Employee Surveys Help Measure Engagement

By Kathy Gurchiek Oct 1, 2009
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Three-fourths of the global workforce isn’t engaged in their work and organization—these include “quit and stay employees” who do just enough to get by, and “water cooler malcontents,” said Kevin Sheridan, CEO and founder of HR Solutions Inc., during a Society for Human Resource Management (SHRM) webinar, “Employee Engagement Surveys: Laying the Groundwork,” on Sept. 16, 2009.

Surveys can be helpful in gauging the level of employee engagement, but employers need to realize that such surveys differ from other employee surveys, according to Sheridan. Employee opinion and satisfaction surveys measure workers’ views, attitudes and perceptions of their organization. An employee culture survey measures employees’ point of view to assess whether they align with the organization or its departments.

However, engagement surveys measure an employee’s commitment, motivation, sense of purpose and passion for their work and organization.

The importance of fully committed and contributing employees will grow as the recession recedes, he noted, as opportunities open outside the organization and top performers begin to look elsewhere.

HR Solutions found that the top reasons employees leave were:

  • Pay (23 percent).
  • Benefits (5 percent).
  • The employee’s supervisor or manager (18 percent).
  • Career advancement (15 percent).
  • Other (39 percent).

“You’ve got to get a handle on what your ‘other’ is,” Sheridan said. Often it’s work/life balance or a workload/staffing imbalance.

Then, take action.

“It’s easy to build a survey. … It’s a lot tougher to turn that data into action,” said Sheridan, whose consulting firm specializes in employee engagement and exit surveys.

The cost of such surveys varies from $5 to $25 per employee, he estimated. Deciding what to budget depends on what the organization wants to achieve, Sheridan said.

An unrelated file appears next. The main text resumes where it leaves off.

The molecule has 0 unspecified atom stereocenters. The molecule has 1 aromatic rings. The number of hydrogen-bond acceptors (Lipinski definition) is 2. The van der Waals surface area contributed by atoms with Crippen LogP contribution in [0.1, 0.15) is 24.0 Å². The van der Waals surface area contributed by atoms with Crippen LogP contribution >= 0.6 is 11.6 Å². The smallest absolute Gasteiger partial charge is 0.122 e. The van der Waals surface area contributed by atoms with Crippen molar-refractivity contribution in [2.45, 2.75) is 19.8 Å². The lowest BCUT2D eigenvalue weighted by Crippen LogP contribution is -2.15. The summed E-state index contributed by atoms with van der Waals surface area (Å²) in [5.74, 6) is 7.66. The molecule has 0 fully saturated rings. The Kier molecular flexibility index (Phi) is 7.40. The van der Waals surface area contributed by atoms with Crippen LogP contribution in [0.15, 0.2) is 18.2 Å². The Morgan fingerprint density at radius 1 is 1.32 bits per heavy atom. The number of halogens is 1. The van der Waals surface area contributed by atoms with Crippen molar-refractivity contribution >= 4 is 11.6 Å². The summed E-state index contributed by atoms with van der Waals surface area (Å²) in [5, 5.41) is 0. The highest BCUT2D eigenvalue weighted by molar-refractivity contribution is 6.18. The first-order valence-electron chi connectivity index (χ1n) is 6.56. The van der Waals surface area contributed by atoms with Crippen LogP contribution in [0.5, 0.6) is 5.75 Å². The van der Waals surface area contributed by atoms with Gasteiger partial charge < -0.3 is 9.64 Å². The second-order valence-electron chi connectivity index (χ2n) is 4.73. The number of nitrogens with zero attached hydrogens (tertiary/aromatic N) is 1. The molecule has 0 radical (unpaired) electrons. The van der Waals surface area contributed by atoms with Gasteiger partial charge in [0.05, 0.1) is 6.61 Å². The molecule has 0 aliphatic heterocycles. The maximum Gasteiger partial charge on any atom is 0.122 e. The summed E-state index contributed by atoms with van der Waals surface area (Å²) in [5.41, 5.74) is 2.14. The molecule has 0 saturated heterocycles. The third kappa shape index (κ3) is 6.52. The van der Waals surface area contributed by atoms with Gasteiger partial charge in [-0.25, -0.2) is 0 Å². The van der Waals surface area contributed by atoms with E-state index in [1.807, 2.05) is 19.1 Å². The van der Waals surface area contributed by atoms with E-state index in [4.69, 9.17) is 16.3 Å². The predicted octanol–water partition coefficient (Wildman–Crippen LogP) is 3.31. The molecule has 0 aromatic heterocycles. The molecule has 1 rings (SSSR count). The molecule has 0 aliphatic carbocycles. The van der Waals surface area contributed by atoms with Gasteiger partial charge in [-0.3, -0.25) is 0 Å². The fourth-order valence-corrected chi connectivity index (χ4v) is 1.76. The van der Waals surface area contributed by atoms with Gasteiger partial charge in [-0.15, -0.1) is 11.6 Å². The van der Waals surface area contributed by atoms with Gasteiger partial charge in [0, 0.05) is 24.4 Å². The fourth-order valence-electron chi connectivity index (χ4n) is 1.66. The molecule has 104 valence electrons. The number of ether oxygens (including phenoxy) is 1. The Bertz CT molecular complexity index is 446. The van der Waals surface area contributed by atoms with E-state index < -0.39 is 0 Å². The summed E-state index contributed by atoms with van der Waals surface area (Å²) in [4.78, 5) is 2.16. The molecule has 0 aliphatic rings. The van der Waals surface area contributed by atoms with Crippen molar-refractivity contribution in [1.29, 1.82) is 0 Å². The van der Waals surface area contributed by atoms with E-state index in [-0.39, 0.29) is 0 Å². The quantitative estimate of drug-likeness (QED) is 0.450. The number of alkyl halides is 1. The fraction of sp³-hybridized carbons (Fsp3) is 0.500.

The timing of the survey is an element organizations should bear in mind, he said, noting that a comprehensive one is best for organizations that have never conducted an engagement survey. Scores will be lower than successive surveys, he cautioned.

“These are meant to be ongoing barometers,” he said.

“They haven’t been asking, so they haven’t been acting,” he pointed out. He cited an August 2009 non-scientific SHRM poll that found that 34 percent of those polled said their organizations had never conducted an employee attitude survey.

The greatest mistakes organizations make with engagement surveys are failing to gain senior management commitment to act on survey results and failing to use focus groups to delve into the root of negative scores or comments, according to Sheridan.

“Without the qualitative focus groups—or what we call feedback sessions—managers run the risk of prejudging the conclusion [of the survey results] and, of course, designing the wrong action plan,” Sheridan told SHRM Online after the webinar.

An engagement survey that shows, for example, employees rating HR policies lower than the norm of that employer’s industry might be because of the organization’s sick day or travel policies, Sheridan said. Without a focus group to explore the cause, though, managers are left guessing and any corrective measure they take could be off the mark.

“At the end of the day they’re left wondering why the action plan didn’t work, and didn’t move the score and the reason is the action plan is based on the wrong thing.”

To overcome those missteps, he advises organizations to:

  • Have management communicate to employees that the survey is an organizational, not a public relations, initiative.